After the flight the previous day Odis Först and his three fellow students are told to take the rest of the day off, spend some time on the town, but be back at noon the 24th. Today they gather in various states of sobriety and are told to pack their gear and get a good night's sleep. Tomorrow they are all flying to Belgium to join a new squadron forming there.

Catfish 08-25-2018 02:32 PM

A nice read, i like this very much! :up:

My only gripe is that this sim is so relentless and unforgiving :):03:

Sailor Steve 08-26-2018 01:36 AM

25 August 1914

Noel Kay writes: "There is no more news from the Front, the Front has come to us. The Germans have overrun our border and taken several towns. Today we are hastily packing everything. Tomorrow we move to Chappy."

Corrigan Aujla writes: "At 0500 we were awakened and told to get into our uniforms and make sure we had everything we needed. At 0515 we ate a hasty breakfast and were told the Germans had
broken through and would be here within hours. I was packed into the back of an ambulance with some other enlisted men. Captain Carlson rode in the front with the driver and by 0545 we were part of a truck convoy headed west. Most of the French army is retreating slowly, preparing for a fight if necessary, so we had the roads to ourselves, and made good time. We drove from Maubeuge to Valenciennes, a distance of 25 miles or so, in around five hours. After refueling the trucks and some food for ourselves we were underway again. It has taken us six hours to get to Douai, a distance of about 35 miles, Now we are encamped outside Douai, preparing to get some sleep before taking up the journey again. I have no idea what has become of the Squadron and my friend Robbie Reinard."

Le Cateau:
Reis Meismer writes: "0723: Didn't even have time to unpack. Transfered again from Le Cateau to Saint-Quentin along with No 3 Squadron. It seems we'll be travelling with them for the foreseeable future. 1 hour 52 minutes. It should have taken less than half that, but they had us make a detour to the west to see exactly where the Germans are."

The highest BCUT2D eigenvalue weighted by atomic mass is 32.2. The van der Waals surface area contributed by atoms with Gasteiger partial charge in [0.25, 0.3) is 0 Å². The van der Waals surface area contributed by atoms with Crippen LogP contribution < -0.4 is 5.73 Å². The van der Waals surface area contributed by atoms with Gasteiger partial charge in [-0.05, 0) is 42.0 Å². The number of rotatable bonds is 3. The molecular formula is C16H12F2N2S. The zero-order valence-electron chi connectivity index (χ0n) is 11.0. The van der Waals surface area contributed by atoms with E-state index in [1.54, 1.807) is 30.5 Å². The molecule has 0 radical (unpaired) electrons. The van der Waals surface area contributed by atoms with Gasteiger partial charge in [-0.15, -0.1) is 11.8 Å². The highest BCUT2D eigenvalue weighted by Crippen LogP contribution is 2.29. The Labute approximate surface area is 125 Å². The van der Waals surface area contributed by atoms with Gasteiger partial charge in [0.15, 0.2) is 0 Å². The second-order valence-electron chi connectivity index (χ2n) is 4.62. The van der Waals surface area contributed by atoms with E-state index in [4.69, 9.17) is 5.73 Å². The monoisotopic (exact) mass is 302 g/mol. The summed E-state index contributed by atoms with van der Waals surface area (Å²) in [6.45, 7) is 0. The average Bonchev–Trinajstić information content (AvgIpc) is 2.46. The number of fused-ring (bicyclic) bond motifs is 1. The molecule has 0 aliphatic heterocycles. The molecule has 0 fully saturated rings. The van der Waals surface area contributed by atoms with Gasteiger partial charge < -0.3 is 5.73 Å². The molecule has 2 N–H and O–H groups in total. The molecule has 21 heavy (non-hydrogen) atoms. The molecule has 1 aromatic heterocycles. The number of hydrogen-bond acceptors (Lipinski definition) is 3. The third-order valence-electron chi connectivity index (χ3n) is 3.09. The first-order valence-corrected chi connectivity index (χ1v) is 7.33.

Odis Först writes: "Took off at 1041. Made the flight from Dusseldorf to Jamoigne, flying over Liege along the way. 2 hours 53 minutes."

Sailor Steve 08-26-2018 10:58 PM

26 August 1914

Noel Kay writes: "Escadrille flew from Verdun to Chappy. We are now 25 miles closer to the lines. Hoping we start operations soon."

Corrie Aujla writes "We were awakened at dawn again. By 0600 we were on the road. Two hours later we were in Arras. The roads took us through Beaumetz-les-Loges, down to Doullens and then to Beauvais. We arrived there about 1500. The army colonel in charge of the convoy decided we were safe enough and elected to camp outside Bouvai for the night.

No 3 Squadron and No 4 Squadron have moved yet again, from St. Quentin to La Fere.

The beginnings of FA 13 make a 20-minute exploratory flight around the area of their new home.

Sailor Steve 08-27-2018 10:35 PM

27 August, 1914

Noel Kay and Eduard Camplan make a familiarization flight around the Chappy area.

Corrie Aujla and Captain Carlson are still with the truck convoy, which is spending all day and another night camped near Bouvais.

La Fere:
Sergeant Ries Meismer and his observer Captain Ted Wimund make a long flight of almost three hours learning the area around La Fere.

Odis Först meets his new Commanding Officer, Hauptmann Alfred Streccius, and his assigned observer, Hauptmann Reinhold Straub. Först and Straub take a one-hour flight around the area.

Sailor Steve 08-29-2018 12:27 AM

28 August, 1914

Noel Kay writes: "Finally, our first patrol. We took off in shifts, one plane every two hours. We didn't see any Germans, nor did any of our flights. Everyone returned safely in their turn."

Corrie Aujla writes: "We are still camped at Beauvais. Colonel Blayne has not been able to get in touch with his superiors, nor have we with ours. The war is at our doorstep, but you wouldn't know it from the tranquil atmosphere shrouding this place. Well, tranquil except for all the men and vehicles running to-and-fro.
La Fere:
Ries Meismer and Capt Ted Wimund make a shorter flight and then are informed that they are moving again tomorrow.

Odis Först and Hptmn Reinhold Straub make a somewhat longer flight than yesterday, getting to know the area and each other.

St Cyr:
A new French pilot, Filimor Oda Dion Isaďe Hance, begins training at Saint-Cyr, west of Paris.

Sailor Steve 08-29-2018 11:30 PM

29 August, 1914